CS in Schools
Teacher with students
medical research

“Build a stronger Australian economy by growing the digital workforce.”



The digital future is already here and we know that our prosperity as a nation will depend on our ability to build a highly-skilled digital workforce. But Australia has a problem – we are simply not seeing enough students graduate with digitech skills from our schools and universities. While it’s estimated there will be more than 100,000 new IT jobs in Australia 1 by 2024, there are currently only around 7,000 students graduating with IT degrees each year 2.

CS in Schools believes the lack of university graduates is because students aren’t engaged effectively in digitech at secondary school. Put simply, they don’t understand what it is and why it’s relevant to their futures. Though it’s compulsory in public and Catholic schools in most states, many schools don’t offer broad digitech classes for all of their students. This is often because teachers can lack the skills and confidence to teach digitech or schools underestimate its importance.

CS in Schools is addressing these challenges by building awareness in schools of the importance of digitech to future employability, creating hands-on digitech courses for students and training teachers to teach digitech. It is currently working with over 9,000 secondary students in 42 schools around Australia. By 2025, CS in Schools is planning to reach half of Australia’s 2,700 secondary schools.

The goals for CS in Schools are to accelerate the numbers of students graduating from university with IT degrees and to help solve Australia’s IT workforce shortage.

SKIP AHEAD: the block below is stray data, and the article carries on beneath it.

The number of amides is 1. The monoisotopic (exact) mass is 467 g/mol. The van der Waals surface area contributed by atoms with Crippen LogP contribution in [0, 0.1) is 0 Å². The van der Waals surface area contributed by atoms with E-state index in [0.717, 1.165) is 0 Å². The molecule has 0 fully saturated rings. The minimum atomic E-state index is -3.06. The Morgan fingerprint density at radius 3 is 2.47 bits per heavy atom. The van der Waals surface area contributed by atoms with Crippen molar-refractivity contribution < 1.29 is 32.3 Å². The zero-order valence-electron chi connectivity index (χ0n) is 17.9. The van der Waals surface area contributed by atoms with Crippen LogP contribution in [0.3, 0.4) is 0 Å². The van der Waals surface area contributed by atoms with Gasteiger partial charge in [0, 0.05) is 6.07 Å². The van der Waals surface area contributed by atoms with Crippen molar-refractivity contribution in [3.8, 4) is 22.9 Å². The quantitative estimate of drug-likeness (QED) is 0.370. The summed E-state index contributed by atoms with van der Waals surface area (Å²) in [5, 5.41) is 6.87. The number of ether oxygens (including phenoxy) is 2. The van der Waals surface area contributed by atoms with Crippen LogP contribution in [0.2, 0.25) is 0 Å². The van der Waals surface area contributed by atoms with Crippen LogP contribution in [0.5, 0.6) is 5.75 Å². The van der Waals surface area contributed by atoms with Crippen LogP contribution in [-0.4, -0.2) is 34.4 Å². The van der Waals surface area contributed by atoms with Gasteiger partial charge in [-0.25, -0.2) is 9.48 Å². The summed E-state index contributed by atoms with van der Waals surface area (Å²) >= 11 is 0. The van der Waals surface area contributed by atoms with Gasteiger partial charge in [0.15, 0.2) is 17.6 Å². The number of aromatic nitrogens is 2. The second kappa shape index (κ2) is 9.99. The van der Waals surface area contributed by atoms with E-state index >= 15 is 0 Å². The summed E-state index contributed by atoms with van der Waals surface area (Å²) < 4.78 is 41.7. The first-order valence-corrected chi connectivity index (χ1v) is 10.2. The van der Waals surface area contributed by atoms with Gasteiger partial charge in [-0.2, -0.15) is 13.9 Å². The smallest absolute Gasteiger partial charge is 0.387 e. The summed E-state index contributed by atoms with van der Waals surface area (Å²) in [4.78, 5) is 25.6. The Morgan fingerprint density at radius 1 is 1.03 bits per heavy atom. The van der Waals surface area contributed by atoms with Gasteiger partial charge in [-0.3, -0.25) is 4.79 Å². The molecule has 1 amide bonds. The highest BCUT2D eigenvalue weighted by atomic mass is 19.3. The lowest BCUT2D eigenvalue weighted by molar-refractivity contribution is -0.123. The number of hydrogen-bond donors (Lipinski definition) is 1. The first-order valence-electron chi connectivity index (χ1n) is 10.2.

How we help

We could not be more passionate about the work CS in Schools does. Its mission connects directly to Australia’s future economic growth and everything about its approach supports the TDM Foundation’s aims of excellence and equity.

CS in Schools is leading a world class program for students and teachers to learn digitech skills. We love the way the program brings industry experts into the classroom, to share their real-world experience and show the unlimited possibilities of digitech in everyday life. And we love the program’s focus on girls and on schools from lower socio-economic areas – we know the true power of digitech skills will only be felt when the barriers to learning them are removed.

‘’It’s critical for all school students in Australia to learn the skills to build software and create digital technologies. The TDM Foundation have always understood how important that is to the future of Australia and why industry needs to lean in and help schools build robust computing courses. They’ve supported us at CS in Schools not just financially, but they’ve also brought their experience, connections, and complementary skills to the table. With TDM’s long-term support, we’ll be able to continue to double the number of schools we work with every year.’’
Walter and Eliza Hall Institute of Medicine (WEHI)
MS Australia
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